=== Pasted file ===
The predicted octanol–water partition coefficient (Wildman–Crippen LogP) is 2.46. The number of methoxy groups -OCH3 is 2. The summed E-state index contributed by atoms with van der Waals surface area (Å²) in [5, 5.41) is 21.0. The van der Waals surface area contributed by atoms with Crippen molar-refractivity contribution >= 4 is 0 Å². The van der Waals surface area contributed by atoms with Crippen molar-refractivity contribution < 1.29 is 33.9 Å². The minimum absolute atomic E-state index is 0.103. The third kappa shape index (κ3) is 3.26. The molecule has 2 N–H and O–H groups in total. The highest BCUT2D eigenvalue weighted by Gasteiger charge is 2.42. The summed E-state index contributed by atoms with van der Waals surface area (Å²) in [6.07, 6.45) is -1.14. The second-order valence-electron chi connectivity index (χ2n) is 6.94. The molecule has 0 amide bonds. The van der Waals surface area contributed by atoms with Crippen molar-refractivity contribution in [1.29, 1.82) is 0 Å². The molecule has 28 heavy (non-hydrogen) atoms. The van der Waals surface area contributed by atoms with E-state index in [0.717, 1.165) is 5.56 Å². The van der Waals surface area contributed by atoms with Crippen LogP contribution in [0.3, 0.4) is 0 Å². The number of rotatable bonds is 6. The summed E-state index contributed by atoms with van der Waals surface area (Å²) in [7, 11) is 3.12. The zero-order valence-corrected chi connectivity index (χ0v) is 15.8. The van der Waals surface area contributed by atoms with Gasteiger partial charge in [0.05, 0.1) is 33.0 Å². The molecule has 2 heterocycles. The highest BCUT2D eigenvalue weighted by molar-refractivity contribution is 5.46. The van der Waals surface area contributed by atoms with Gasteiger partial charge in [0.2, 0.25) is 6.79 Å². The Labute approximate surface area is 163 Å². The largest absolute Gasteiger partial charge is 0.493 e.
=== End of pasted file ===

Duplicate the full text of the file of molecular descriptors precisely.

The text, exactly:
The predicted octanol–water partition coefficient (Wildman–Crippen LogP) is 2.46. The number of methoxy groups -OCH3 is 2. The summed E-state index contributed by atoms with van der Waals surface area (Å²) in [5, 5.41) is 21.0. The van der Waals surface area contributed by atoms with Crippen molar-refractivity contribution >= 4 is 0 Å². The van der Waals surface area contributed by atoms with Crippen molar-refractivity contribution < 1.29 is 33.9 Å². The minimum absolute atomic E-state index is 0.103. The third kappa shape index (κ3) is 3.26. The molecule has 2 N–H and O–H groups in total. The highest BCUT2D eigenvalue weighted by Gasteiger charge is 2.42. The summed E-state index contributed by atoms with van der Waals surface area (Å²) in [6.07, 6.45) is -1.14. The second-order valence-electron chi connectivity index (χ2n) is 6.94. The molecule has 0 amide bonds. The van der Waals surface area contributed by atoms with Crippen molar-refractivity contribution in [1.29, 1.82) is 0 Å². The molecule has 28 heavy (non-hydrogen) atoms. The van der Waals surface area contributed by atoms with E-state index in [0.717, 1.165) is 5.56 Å². The van der Waals surface area contributed by atoms with Crippen LogP contribution in [0.3, 0.4) is 0 Å². The number of rotatable bonds is 6. The summed E-state index contributed by atoms with van der Waals surface area (Å²) in [7, 11) is 3.12. The zero-order valence-corrected chi connectivity index (χ0v) is 15.8. The van der Waals surface area contributed by atoms with Gasteiger partial charge in [0.05, 0.1) is 33.0 Å². The molecule has 2 heterocycles. The highest BCUT2D eigenvalue weighted by molar-refractivity contribution is 5.46. The van der Waals surface area contributed by atoms with Gasteiger partial charge in [0.2, 0.25) is 6.79 Å². The Labute approximate surface area is 163 Å². The largest absolute Gasteiger partial charge is 0.493 e.